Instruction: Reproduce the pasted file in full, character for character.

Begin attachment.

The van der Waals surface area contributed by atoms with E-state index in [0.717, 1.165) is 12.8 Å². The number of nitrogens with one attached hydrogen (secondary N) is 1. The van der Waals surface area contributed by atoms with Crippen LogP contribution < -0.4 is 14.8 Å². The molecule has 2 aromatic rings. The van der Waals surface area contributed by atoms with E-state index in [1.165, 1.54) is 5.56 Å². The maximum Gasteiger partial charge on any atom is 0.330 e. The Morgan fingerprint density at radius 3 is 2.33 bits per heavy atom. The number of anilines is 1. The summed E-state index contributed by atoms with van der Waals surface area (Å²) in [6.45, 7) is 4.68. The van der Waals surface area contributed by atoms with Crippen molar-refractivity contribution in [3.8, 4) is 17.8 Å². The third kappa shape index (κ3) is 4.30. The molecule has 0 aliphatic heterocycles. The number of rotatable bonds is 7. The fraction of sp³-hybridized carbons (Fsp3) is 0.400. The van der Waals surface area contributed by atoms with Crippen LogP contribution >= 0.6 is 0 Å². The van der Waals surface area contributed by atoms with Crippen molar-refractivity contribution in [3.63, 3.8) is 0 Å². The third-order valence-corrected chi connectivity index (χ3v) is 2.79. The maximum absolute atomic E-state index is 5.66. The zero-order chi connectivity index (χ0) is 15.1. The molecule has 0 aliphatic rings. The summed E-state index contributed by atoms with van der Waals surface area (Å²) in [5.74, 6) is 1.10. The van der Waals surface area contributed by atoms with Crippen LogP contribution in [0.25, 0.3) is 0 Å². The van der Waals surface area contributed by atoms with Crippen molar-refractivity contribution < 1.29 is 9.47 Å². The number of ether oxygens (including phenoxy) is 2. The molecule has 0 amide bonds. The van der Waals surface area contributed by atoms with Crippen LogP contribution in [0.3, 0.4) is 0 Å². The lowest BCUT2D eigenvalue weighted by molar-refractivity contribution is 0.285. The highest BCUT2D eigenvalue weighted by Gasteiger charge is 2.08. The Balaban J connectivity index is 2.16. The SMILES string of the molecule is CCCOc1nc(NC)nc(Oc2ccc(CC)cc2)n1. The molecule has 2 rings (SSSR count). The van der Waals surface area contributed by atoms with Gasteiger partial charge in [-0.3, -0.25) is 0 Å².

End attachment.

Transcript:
The van der Waals surface area contributed by atoms with E-state index in [0.717, 1.165) is 12.8 Å². The number of nitrogens with one attached hydrogen (secondary N) is 1. The van der Waals surface area contributed by atoms with Crippen LogP contribution < -0.4 is 14.8 Å². The molecule has 2 aromatic rings. The van der Waals surface area contributed by atoms with E-state index in [1.165, 1.54) is 5.56 Å². The maximum Gasteiger partial charge on any atom is 0.330 e. The Morgan fingerprint density at radius 3 is 2.33 bits per heavy atom. The number of anilines is 1. The summed E-state index contributed by atoms with van der Waals surface area (Å²) in [6.45, 7) is 4.68. The van der Waals surface area contributed by atoms with Crippen molar-refractivity contribution in [3.8, 4) is 17.8 Å². The third kappa shape index (κ3) is 4.30. The molecule has 0 aliphatic heterocycles. The number of rotatable bonds is 7. The fraction of sp³-hybridized carbons (Fsp3) is 0.400. The van der Waals surface area contributed by atoms with Crippen LogP contribution >= 0.6 is 0 Å². The van der Waals surface area contributed by atoms with Crippen molar-refractivity contribution in [3.63, 3.8) is 0 Å². The third-order valence-corrected chi connectivity index (χ3v) is 2.79. The maximum absolute atomic E-state index is 5.66. The zero-order chi connectivity index (χ0) is 15.1. The molecule has 0 aliphatic rings. The summed E-state index contributed by atoms with van der Waals surface area (Å²) in [5.74, 6) is 1.10. The van der Waals surface area contributed by atoms with Crippen LogP contribution in [0.25, 0.3) is 0 Å². The van der Waals surface area contributed by atoms with Crippen molar-refractivity contribution < 1.29 is 9.47 Å². The number of ether oxygens (including phenoxy) is 2. The molecule has 0 amide bonds. The van der Waals surface area contributed by atoms with Crippen LogP contribution in [0.3, 0.4) is 0 Å². The lowest BCUT2D eigenvalue weighted by molar-refractivity contribution is 0.285. The highest BCUT2D eigenvalue weighted by Gasteiger charge is 2.08. The Balaban J connectivity index is 2.16. The SMILES string of the molecule is CCCOc1nc(NC)nc(Oc2ccc(CC)cc2)n1. The molecule has 2 rings (SSSR count). The van der Waals surface area contributed by atoms with Gasteiger partial charge in [-0.3, -0.25) is 0 Å².